While much attention as of late is focused on PFAS "forever chemicals" in the water supply, it cannot be overlooked that arsenic, a metal naturally found in the earth's crust, is also problematic.
Particularly in the American Southwest, arsenic-contaminated water is a serious issue that is only being made worse by pesticide use on crops and industrial processes like cement manufacturing, both of which leave behind toxic residues in groundwater used for drinking.
Prolonged exposure to arsenic is linked to damaged DNA, which in turn can lead to cancer. Arsenic is also linked to immune system dysregulation, high blood pressure and heart disease.
Researchers at Florida International University (FIU) in Miami warn that arsenic contamination is not getting nearly enough attention as PFAS, despite it posing a similar health risk.
"Since many countries are still affected by high levels of arsenic, we believe arsenic exposure is a global public health issue that requires urgent action," FIU scientists say.
"People who live in areas with naturally high levels of arsenic in the soil and water are at particular risk. In the U.S., for example, that includes regions in the Southwest such as Arizona, Nevada and New Mexico."
(Related: U.S. water sources are also contaminated with herbicides, fragrances and disinfection products, not to mention toxic fluoride.)
Consumer Reports conducted an investigation in 2019 about arsenic in bottled water, which similarly shows that many popular brands are also contaminated with the toxin at levels above the legal limit.
That limit, as set by the Food and Drug Administration (FDA), is currently 10 parts per billion (ppb).
Then we have baby food, which also often contains arsenic at levels far higher than the legal limit. There have been studies to suggest that children who consume arsenic-tainted baby food end up with lower IQ scores compared to their peers.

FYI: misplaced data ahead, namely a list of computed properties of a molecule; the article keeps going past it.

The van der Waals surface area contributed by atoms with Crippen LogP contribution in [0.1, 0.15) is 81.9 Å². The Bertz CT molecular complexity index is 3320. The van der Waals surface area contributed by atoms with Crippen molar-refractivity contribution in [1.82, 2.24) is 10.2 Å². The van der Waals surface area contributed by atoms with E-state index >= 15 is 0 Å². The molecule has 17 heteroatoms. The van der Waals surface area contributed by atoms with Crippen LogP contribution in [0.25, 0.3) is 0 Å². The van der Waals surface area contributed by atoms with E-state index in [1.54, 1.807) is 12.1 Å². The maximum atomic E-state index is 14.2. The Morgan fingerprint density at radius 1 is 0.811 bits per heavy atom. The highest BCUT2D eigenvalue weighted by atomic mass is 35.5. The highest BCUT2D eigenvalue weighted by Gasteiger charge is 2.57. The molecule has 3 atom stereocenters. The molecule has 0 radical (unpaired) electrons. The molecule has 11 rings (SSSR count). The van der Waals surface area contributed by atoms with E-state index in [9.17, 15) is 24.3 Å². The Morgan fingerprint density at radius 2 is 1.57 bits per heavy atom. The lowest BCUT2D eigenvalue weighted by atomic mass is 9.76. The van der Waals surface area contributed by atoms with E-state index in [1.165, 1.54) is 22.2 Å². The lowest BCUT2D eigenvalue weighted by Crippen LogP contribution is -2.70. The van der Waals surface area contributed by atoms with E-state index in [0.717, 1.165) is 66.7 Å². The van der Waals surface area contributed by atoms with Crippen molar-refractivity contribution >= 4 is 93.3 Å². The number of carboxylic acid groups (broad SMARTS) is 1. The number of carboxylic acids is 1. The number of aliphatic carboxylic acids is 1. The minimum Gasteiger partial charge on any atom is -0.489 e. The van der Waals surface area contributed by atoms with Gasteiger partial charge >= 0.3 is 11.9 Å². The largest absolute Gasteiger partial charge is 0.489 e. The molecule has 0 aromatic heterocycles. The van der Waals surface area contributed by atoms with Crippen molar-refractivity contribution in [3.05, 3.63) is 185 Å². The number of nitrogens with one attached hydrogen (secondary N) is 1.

In 2017, the American Chemical Society (ACS) published a study showing that up to 2.1 million people across the United States are exposed to arsenic simply through their drinking water, let alone added exposure through bottled water, baby food, juices and other products.
It is also important to note that the human body can absorb arsenic through skin and inhalation in addition to through food and water. There are many routes of entry into the body for arsenic, in other words.
"Research suggests that it damages DNA, stops cells from communicating with one another and impairs the immune system, creating the perfect environment for cancers to grow," reports explain.
"Arsenic in soil and rock can dissolve into groundwater and get into drinking water wells. The chemical can enter food when used by farmers as a pesticide and fertilizer ... Chronic exposure to arsenic raises the risk of developing multiple types of cancer."
We also know that arsenic interferes with cell signaling pathways while disrupting the immune system, both of which further put the body on the pathway towards the formation of cancer.
Arsenic is also linked to the formation of cancer stem cells, meaning the cells inside tumors that cause cancer to grow and spread throughout the body – not good.
In order to reduce the burden of arsenic-related health effects, Andrade-Feraud, PhD candidate, and Diana Azzam, assistant professor of Environmental Health Sciences at FIU, said more people need to learn how to reduce their exposure to the toxin.
More related news coverage about toxic drinking water and what to do about it can be found at TapWater.news.
Sources for this article include: